Government-imposed internet shutdowns impacted 1.9 billion people in first half of 2022

Internet shutdowns by governments across the world impacted 1.89 billion citizens globally in the first half of 2022, a 22% increase when compared with the second half of 2021.A recent report compiled by VPN service provider Surfshark found there were 66 state-mandated internet blackouts imposed across six countries and territories during the period: Burkina Faso, India, Jammu and Kashmir, Kazakhstan, Pakistan, and Sudan. Local shutdowns were observed in India, Jammu and Kashmir region, and Pakistan, while Burkina Faso, Kazakhstan, and Sudan chose to cut down internet connections nationwide.While there was an overall decrease in the number of internet shutdowns during the period—72 cases in the first half of 2022 compared with 84 reported in the second half of 2021—the number of people impacted was much higher, as reliance on the internet has increased globally.To read this article in full, please click here READ MORE HERE…

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FCC looks into BGP vulnerabilities, in light of Russian hacking threat

The FCC is launching an inquiry into security issues surrounding the Border Gateway Protocol (BGP), a widely used standard used to manage interconnectivity between large portions of the Internet.The move, announced Monday, was issued in response to “Russia’s escalating actions inside of Ukraine,” according to the commission’s notice of inquiry.BGP is, in essence, a method of ensuring that independently managed networks that make up the global internet are able to communicate with one another. Its initial design, which the FCC said is still in widespread use today, does not contain important security features, meaning that, simply by misconfiguring its own BGP information, a bad actor could potentially redirect Internet traffic wherever it sees fit. This could let that attacker send incorrect information to its targets, read and compromise login credentials, or simply shut down whichever kinds of traffic it wishes.To read this article in full, please click here READ MORE HERE…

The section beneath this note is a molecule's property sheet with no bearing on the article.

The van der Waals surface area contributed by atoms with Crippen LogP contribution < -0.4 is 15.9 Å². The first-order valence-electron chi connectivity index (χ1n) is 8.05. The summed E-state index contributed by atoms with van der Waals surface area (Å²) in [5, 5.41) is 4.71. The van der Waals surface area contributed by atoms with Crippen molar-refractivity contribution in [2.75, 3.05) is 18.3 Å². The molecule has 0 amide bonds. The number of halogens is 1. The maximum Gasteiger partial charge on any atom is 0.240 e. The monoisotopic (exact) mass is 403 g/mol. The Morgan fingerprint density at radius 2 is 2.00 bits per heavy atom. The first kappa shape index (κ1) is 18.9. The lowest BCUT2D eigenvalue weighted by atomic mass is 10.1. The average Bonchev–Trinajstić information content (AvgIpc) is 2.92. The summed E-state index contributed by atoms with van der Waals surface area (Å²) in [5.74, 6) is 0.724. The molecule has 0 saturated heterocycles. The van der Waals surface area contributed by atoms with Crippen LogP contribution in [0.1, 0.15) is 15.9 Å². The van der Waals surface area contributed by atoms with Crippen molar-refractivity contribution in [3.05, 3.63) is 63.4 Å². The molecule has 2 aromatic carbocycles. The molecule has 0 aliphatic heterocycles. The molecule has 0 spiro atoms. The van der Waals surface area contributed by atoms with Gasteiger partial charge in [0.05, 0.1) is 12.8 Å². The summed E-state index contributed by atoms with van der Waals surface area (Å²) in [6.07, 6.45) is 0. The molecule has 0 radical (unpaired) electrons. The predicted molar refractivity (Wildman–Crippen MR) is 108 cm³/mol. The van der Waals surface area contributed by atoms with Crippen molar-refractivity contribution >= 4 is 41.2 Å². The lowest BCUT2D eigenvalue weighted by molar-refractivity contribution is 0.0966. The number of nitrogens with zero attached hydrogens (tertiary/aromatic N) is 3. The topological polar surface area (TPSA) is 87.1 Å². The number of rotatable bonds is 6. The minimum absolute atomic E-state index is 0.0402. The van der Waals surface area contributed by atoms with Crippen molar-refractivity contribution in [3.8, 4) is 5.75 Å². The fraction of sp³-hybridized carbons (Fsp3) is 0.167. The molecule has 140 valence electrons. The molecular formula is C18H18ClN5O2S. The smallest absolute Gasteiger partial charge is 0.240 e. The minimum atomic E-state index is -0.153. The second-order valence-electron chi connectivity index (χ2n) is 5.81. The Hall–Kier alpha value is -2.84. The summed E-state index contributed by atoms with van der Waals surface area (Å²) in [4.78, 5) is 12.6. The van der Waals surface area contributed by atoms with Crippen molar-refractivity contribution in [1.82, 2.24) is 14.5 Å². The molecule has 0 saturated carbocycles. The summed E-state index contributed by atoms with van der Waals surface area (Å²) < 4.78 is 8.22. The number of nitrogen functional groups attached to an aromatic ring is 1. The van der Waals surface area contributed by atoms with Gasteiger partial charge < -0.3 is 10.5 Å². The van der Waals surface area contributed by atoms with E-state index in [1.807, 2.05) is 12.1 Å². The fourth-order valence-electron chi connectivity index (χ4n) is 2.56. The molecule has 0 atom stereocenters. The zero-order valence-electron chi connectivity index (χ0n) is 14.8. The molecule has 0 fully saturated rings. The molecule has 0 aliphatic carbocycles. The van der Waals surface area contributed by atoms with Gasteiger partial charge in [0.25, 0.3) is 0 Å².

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Gartner: 8 security trends facing the enterprise

As organizations become less centralized they face new security challenges that require new ways of addressing threats that will change the basic fabric of network security, according to Gartner analysts.A persistent challenge adapting to these changes is the skills gap–finding IT pros with the technical know-how to meet evolving security issues, Peter Firstbrook, Gartner vice president and anayst told attendees at Gartner IT Symposium/Xpo 2021 Americas.Gartner: IT skills shortage hobbles cloud, edge, automation growth
“Cybersecurity teams are being asked to secure countless forms of digital transformation and other new technologies, and if they don’t have those skilled practitioners they move toward managed or cloud-delivered services where they might not have as much control as they’d like,” Firstbrook said.To read this article in full, please click here READ MORE HERE…

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Don’t let subdomains sink your security

If your enterprise has a website (and one certainly would hope so in 2021!), it also has subdomains. These prefixes of your organization’s main domain name are essential for putting structural order to the content and services on your website, thus preventing online visitors from instantly fleeing in terror, disdain, or confusion.Large enterprises can have thousands of subdomains. IBM, for example, has roughly 60,000 subdomains, while Walmart.com has “only” 2,132 subdomains.What is DNS and how it works